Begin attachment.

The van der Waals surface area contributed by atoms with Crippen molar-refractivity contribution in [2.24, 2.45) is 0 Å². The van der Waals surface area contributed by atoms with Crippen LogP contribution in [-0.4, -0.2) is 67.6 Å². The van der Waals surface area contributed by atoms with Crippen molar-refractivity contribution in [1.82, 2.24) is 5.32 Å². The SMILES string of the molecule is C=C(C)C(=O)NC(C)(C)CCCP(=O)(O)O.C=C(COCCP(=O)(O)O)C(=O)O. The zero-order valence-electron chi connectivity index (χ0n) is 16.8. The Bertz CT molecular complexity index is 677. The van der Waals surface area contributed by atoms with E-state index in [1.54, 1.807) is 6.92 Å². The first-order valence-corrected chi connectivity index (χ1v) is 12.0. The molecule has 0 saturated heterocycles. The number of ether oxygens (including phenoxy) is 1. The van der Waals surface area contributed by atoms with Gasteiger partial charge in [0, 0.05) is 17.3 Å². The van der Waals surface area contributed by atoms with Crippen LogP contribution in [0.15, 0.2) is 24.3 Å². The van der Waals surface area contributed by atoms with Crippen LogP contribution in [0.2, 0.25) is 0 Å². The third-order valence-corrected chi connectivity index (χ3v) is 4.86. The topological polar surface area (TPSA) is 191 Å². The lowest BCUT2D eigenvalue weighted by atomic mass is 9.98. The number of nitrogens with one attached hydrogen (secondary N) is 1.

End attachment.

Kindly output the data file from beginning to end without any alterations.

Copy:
The van der Waals surface area contributed by atoms with Crippen molar-refractivity contribution in [2.24, 2.45) is 0 Å². The van der Waals surface area contributed by atoms with Crippen LogP contribution in [-0.4, -0.2) is 67.6 Å². The van der Waals surface area contributed by atoms with Crippen molar-refractivity contribution in [1.82, 2.24) is 5.32 Å². The SMILES string of the molecule is C=C(C)C(=O)NC(C)(C)CCCP(=O)(O)O.C=C(COCCP(=O)(O)O)C(=O)O. The zero-order valence-electron chi connectivity index (χ0n) is 16.8. The Bertz CT molecular complexity index is 677. The van der Waals surface area contributed by atoms with E-state index in [1.54, 1.807) is 6.92 Å². The first-order valence-corrected chi connectivity index (χ1v) is 12.0. The molecule has 0 saturated heterocycles. The number of ether oxygens (including phenoxy) is 1. The van der Waals surface area contributed by atoms with Gasteiger partial charge in [0, 0.05) is 17.3 Å². The van der Waals surface area contributed by atoms with Crippen LogP contribution in [0.15, 0.2) is 24.3 Å². The van der Waals surface area contributed by atoms with Crippen LogP contribution in [0.2, 0.25) is 0 Å². The third-order valence-corrected chi connectivity index (χ3v) is 4.86. The topological polar surface area (TPSA) is 191 Å². The lowest BCUT2D eigenvalue weighted by atomic mass is 9.98. The number of nitrogens with one attached hydrogen (secondary N) is 1.